Manic Monday Markup 6/17/13…
…And the World:
We begin today in Iran. Elections over the weekend gave victory to Hassan Rowhani, whom many viewed as a moderate. He secured the necessary 50% of the vote to escape a runoff and in contrast to 2009, the results were accepted by the Iranian public. His election is raising fresh, if cautious hopes that a deal on nuclear weapons can be reached. This even has Haaretz‘s Chemi Shalev, a stateside columnist for the Israeli paper, saying there is chance for a deal.
Turkey’s crackdown on the protests in Taksim Square have turned violent as Prime Minister Recep Tayyip Erdogan stages pro-government rallies across the country. Labor unions are striking today in solidarity with the protests.
Speaking of Turkey, Edward Snowden is still blabbing saying both it and South Africa were the targets of British spying. Instead of merely alerting the American public of its government’s overreaching, he now seems to be just vomiting up state secrets he has collected. The former could fairly have been called a public service. Now he just looks like a loose cannon pushing the discussion away from civil liberties v. privacy and toward how this junior intelligence doofus got a hold of so much data. Thanks, Ed.
Still nothing earth-shattering out of the US Supreme Court. But an opinion of note. Arizona’s added burdens on voter registration conflict with the Motor Voter Act and therefore cannot stand. The state can request changes from the Feds and then maybe go back to court, but it cannot unilaterally add burdens on voter registration.
On the domestic front of Snowden-gate, Steve Benen at the Maddow Blog has a good rundown on some of the latest news.
The New York City Mayor’s race is increasingly looking like a contest between flagging frontrunner Christine Quinn and former Congressman Anthony Weiner. Quinn is in The Times shifting gears to shore up her one-time inevitability. Meanwhile, due to “scheduling” Weiner brought along his 17 month old son to a Brooklyn street fair while campaigning in tony Park Slope. In order to win the nomination, the winner of the Democratic primary must get 40% of the vote or there will be a runoff.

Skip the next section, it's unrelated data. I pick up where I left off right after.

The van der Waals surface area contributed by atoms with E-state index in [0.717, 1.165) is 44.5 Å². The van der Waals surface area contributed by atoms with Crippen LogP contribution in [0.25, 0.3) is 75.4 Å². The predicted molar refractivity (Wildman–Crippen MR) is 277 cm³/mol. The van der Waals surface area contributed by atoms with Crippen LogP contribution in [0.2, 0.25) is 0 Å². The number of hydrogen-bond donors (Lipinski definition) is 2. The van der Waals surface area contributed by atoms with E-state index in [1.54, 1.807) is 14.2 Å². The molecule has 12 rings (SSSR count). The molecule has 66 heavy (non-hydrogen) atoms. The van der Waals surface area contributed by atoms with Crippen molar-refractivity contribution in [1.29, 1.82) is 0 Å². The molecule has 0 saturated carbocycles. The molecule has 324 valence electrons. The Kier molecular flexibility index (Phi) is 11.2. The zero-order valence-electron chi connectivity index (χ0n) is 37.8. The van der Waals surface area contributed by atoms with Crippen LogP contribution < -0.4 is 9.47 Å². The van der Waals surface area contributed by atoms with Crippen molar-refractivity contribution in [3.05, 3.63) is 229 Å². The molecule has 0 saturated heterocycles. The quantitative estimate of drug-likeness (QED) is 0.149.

An item from last week, but worth a mention. Connecticut’s junior Senator, Chris Murphy, is speaking out about how much time Congressman and Senators spend fundraising in Washington, distracting them from building relationships and legislative business. Murphy also penned an Op-Ed in 2008 on the subject in The Hartford Courant.
The State of Things:
The latest bit from the special Senate race. The Republican’s fouls off the reality of the race with the premise of this article. While anything could happen, the race is not, in fact tightening. Indeed, as David Bernstein notes, now is when Gabriel Gomez needs to start gaining on Bernstein in order to have a prayer. Indeed, Gomez would need the hand of God to beat Cong. Ed Markey at this point. Another factor disfavoring Gomez? Lots of Dems who want to be Boston’s mayor or replace Markey in Congress get to use the special to test their own ground games. Rep. Marty Walsh, a Boston mayoral aspirant, is doing just that.
Elsewhere, Masslive reports on the new welfare bill that Senate President Therese Murray has introduced. Progressives are not fans, but it probably has a good chance of passage. But enough to override a veto? Patrick seems noncommittal so far, if approving of the overall effort to reduce fraud.
Former Obama Official, Don Berwick, who served as Director of the Centers for Medicare and Medicaid under a recess appointment, has thrown his hat into the ring for Governor. Berwick had been touring the state for several months. He is probably to closest thing to a high-profile entrant in the race. Meanwhile, the State House News Service reports that Therese Murray, who must relinquish her Senate Presidency in 2015, may be interested in the job, too.
Time is running out to register to vote for the casino referendum Springfield will hold July 15.
Whatever the wisdom one way or the other on this particular issue, you know it is election season when suddenly every issue they can squeeze into their jurisdiction is causing councilors to seek press attention. While the Pine Point library is in Ward 5 Councilor Clodo Concepcion’s ward, Pine Point is an area that the the 16 Acres-based councilor has not tended to concentrate on as much. But voters are voters, after all.
What is the City Council working on tonight?
One issue is not getting enough attention is the proposed cuts to SNAP benefits, better known as food stamps. Both the House and Senate have passed not unsubstantial cuts to the nutritional program. Indeed, a protest was held outside Rep. Richard Neal’s office today to urge him to oppose the cuts (which he does). His colleague, Rep. James McGovern has been going further, taking the food stamp challenge (eats for one week what the average weekly food stamp benefit provides) and has taken his case to social media. Today we award Rep. McGovern this week’s tweet prize for not letting this issue go. Why should citizens of the wealthiest nation in the world ever have to go hungry?
— Rep. Jim McGovern (@RepMcGovern) June 17, 2013